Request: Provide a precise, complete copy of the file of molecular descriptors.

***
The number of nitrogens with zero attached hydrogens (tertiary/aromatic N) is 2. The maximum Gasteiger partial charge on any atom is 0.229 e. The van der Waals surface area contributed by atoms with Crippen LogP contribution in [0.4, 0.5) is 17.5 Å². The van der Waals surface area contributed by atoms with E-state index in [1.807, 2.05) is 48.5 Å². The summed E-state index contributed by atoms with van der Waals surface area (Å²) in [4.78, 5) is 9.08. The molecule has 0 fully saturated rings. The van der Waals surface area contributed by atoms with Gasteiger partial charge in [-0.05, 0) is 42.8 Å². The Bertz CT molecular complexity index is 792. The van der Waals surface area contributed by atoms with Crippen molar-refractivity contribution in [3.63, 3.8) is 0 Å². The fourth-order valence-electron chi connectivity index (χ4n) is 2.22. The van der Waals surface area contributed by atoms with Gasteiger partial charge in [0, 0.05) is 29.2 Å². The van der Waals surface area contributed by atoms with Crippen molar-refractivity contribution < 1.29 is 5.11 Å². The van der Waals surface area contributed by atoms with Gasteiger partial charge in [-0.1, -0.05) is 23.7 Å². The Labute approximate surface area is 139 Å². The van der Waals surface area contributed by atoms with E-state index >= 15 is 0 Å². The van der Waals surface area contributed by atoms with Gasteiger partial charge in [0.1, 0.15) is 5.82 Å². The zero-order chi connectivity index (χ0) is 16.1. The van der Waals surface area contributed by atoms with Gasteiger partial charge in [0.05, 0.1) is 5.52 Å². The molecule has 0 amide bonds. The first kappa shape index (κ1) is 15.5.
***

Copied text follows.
The number of nitrogens with zero attached hydrogens (tertiary/aromatic N) is 2. The maximum Gasteiger partial charge on any atom is 0.229 e. The van der Waals surface area contributed by atoms with Crippen LogP contribution in [0.4, 0.5) is 17.5 Å². The van der Waals surface area contributed by atoms with E-state index in [1.807, 2.05) is 48.5 Å². The summed E-state index contributed by atoms with van der Waals surface area (Å²) in [4.78, 5) is 9.08. The molecule has 0 fully saturated rings. The van der Waals surface area contributed by atoms with Gasteiger partial charge in [-0.05, 0) is 42.8 Å². The Bertz CT molecular complexity index is 792. The van der Waals surface area contributed by atoms with Crippen molar-refractivity contribution in [3.63, 3.8) is 0 Å². The fourth-order valence-electron chi connectivity index (χ4n) is 2.22. The van der Waals surface area contributed by atoms with Gasteiger partial charge in [0, 0.05) is 29.2 Å². The van der Waals surface area contributed by atoms with Crippen molar-refractivity contribution < 1.29 is 5.11 Å². The van der Waals surface area contributed by atoms with Gasteiger partial charge in [-0.1, -0.05) is 23.7 Å². The Labute approximate surface area is 139 Å². The van der Waals surface area contributed by atoms with E-state index >= 15 is 0 Å². The van der Waals surface area contributed by atoms with Gasteiger partial charge in [0.1, 0.15) is 5.82 Å². The zero-order chi connectivity index (χ0) is 16.1. The van der Waals surface area contributed by atoms with Gasteiger partial charge in [0.05, 0.1) is 5.52 Å². The molecule has 0 amide bonds. The first kappa shape index (κ1) is 15.5.